A Bent vs. Linear Nitrosyl Paradox. Infrared and X-Ray Photoelectron Spectra of CoCl2(NO)L2 and Crystal Structure with L = P(CH3XC6H5)2

Carolyn Pratt Brock, James P. Collman*, Giuliano Dolcetti, Paul H. Farnham, James A. Ibers, J. E. Lester, C. A. Reed

*Corresponding author for this work

Research output: Contribution to journalArticlepeer-review

79 Scopus citations

Abstract

Infrared, pmr, and X-ray photoelectron spectral data are presented to substantiate the existence of conformational isomers of the nitrosyl complexes CoCl2(NO)L2. The first isomer A has trigonal-bipyramidal geometry with a linear nitrosyl (NO+) while the second isomer B is believed to have square-pyramidal geometry with a bent nitrosyl (NO+) at the apex. A low-temperature crystalline form of CoCl2(NO)(P(CH3)(C6H5)2)2 containing almost solely isomer A was found to transform partially to B by grinding in preparation for a Nujol mull. Nitrogen Is electron binding energies suggest an unexpectedly high preference for isomer B at the surface of most solid samples. The crystal and molecular structures of the room-temperature form of CoCl2(NO)(P(CH3)(C6H5)2)2 have been determined from three-dimensional X-ray data collected at room temperature by counter methods. The material crystallizes with 8 molecules in space group C2h6-C2/c of the monoclinic system in a cell of dimensions a= 16.970 (14), b = 17.035 (9), c= 18.735 (8) Å, and ²= 108.00 (2)°. The calculated and observed densities are 1.445 and 1.44(2) g cm-3, respectively. The structure has been solved and refined by conventional mean. The final R factor (on F) for the 2428 unique reflections having Fo2> 3σ(Fo2) is 0.046. The resultant structure is of isomer A, a somewhat distorted trigonal bipyramid, and there is no evidence for the coexistence of isomer B in the crystal used in the X-ray analysis.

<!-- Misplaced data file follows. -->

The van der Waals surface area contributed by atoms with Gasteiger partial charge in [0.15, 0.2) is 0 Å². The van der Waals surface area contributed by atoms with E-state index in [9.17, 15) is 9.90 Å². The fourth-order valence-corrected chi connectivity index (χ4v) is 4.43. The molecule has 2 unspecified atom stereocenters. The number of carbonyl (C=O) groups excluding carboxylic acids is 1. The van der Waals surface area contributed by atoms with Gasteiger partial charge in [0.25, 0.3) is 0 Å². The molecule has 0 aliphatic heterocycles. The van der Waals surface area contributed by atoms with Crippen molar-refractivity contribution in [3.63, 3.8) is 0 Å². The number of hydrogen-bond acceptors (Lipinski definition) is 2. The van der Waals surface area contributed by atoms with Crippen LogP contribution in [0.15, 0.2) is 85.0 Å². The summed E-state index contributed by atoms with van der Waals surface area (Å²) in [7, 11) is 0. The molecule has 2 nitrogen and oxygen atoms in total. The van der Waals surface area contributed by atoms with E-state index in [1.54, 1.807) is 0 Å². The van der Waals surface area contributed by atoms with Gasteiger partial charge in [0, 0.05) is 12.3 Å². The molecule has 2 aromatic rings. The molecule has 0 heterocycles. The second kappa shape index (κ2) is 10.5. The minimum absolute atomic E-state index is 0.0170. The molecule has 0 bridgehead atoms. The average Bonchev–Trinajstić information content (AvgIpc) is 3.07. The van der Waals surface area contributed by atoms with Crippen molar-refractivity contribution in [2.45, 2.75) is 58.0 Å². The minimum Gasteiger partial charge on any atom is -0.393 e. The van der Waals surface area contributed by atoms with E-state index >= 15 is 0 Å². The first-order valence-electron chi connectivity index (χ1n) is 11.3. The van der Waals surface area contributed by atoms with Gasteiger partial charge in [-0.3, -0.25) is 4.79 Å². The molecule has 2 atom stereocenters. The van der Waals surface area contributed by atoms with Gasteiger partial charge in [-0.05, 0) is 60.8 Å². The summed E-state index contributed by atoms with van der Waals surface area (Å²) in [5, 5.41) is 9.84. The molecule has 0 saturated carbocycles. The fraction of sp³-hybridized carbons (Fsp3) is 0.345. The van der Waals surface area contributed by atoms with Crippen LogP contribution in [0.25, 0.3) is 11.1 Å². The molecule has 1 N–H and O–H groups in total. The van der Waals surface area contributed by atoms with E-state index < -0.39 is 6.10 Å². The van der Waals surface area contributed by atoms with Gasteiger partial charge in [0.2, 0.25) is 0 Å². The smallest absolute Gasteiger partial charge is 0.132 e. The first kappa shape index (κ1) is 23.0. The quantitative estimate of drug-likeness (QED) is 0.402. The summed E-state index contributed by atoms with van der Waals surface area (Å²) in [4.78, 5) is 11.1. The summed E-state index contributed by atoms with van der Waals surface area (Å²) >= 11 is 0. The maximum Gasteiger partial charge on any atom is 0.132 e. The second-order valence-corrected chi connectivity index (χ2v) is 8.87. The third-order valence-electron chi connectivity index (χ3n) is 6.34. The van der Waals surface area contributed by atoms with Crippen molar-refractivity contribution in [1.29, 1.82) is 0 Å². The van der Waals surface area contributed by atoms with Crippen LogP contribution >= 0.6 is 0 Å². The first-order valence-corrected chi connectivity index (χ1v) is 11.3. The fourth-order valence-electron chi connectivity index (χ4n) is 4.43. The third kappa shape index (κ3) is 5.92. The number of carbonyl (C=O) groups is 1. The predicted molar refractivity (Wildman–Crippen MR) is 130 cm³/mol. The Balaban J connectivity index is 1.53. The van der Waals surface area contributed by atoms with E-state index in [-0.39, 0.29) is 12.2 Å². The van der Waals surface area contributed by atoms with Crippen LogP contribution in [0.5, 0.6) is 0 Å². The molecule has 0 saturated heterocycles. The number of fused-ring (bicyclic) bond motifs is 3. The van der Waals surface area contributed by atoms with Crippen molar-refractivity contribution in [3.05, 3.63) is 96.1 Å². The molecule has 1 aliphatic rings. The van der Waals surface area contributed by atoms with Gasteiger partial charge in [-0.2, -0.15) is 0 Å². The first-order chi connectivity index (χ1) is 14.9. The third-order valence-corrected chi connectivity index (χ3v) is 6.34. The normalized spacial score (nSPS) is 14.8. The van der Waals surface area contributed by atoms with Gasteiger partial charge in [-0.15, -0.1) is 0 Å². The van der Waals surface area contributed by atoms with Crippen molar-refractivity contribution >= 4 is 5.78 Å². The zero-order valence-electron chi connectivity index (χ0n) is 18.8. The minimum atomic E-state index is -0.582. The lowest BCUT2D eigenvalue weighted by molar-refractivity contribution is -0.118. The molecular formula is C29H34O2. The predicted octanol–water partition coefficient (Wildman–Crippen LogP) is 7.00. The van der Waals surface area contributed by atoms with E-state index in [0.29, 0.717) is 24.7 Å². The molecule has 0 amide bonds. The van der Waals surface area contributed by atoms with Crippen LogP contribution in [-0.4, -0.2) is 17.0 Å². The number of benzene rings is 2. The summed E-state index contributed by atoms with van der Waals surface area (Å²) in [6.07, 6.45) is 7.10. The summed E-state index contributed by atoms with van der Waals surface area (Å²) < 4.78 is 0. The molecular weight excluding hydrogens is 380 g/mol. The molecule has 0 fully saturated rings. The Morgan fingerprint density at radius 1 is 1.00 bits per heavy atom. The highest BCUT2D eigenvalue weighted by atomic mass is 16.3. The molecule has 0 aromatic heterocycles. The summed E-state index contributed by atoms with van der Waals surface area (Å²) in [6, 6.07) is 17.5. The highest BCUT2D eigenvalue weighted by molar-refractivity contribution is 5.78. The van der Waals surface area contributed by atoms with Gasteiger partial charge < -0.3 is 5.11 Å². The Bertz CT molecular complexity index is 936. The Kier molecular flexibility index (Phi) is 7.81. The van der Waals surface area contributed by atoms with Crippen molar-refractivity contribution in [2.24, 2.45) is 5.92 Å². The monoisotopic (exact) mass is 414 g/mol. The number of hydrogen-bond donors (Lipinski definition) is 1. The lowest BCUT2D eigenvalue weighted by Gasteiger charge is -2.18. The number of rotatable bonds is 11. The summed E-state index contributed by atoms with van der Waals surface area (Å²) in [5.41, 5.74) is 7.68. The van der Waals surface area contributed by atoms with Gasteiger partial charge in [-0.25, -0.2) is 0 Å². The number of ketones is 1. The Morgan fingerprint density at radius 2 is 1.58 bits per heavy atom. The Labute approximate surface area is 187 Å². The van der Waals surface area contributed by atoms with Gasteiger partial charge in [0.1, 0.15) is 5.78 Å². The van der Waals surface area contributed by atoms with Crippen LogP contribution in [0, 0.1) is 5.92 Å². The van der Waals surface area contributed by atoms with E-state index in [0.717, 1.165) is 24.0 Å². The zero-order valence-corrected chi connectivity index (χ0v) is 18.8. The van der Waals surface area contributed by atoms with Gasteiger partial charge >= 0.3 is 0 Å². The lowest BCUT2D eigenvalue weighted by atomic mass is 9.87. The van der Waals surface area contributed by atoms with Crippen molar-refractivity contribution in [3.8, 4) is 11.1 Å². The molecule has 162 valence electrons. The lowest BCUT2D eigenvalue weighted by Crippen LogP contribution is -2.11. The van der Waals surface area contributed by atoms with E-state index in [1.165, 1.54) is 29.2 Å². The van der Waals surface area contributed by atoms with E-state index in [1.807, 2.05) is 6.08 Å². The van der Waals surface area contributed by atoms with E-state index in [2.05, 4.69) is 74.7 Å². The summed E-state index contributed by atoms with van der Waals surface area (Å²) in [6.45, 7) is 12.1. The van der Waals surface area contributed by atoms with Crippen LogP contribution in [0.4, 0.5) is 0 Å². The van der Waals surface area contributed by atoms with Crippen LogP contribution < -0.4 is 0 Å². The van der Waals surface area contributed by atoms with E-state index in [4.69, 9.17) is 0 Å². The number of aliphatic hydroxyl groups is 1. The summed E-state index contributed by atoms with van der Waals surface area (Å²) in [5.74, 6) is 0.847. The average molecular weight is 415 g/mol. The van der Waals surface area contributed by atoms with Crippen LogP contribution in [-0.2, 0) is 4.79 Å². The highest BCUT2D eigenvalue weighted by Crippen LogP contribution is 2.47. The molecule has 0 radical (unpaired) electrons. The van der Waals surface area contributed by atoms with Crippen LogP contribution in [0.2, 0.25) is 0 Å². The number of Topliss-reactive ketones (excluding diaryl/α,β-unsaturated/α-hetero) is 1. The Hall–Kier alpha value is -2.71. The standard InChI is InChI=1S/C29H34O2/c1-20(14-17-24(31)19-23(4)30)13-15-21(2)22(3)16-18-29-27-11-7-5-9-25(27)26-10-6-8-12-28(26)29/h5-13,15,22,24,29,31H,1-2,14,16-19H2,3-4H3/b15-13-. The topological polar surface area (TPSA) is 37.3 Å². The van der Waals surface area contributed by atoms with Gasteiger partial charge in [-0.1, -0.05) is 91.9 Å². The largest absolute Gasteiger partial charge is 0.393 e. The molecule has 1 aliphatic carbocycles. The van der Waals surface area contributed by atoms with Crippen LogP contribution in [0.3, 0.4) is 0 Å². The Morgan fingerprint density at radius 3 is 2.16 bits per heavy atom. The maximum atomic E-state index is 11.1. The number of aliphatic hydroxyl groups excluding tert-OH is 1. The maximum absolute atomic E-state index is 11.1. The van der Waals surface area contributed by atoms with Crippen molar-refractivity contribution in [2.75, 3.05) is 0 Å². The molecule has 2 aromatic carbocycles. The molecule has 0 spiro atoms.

Original languageEnglish (US)
Pages (from-to)1304-1313
Number of pages10
JournalInorganic chemistry
Volume12
Issue number6
DOIs
StatePublished - Jun 1 1973

ASJC Scopus subject areas

  • Physical and Theoretical Chemistry
  • Inorganic Chemistry

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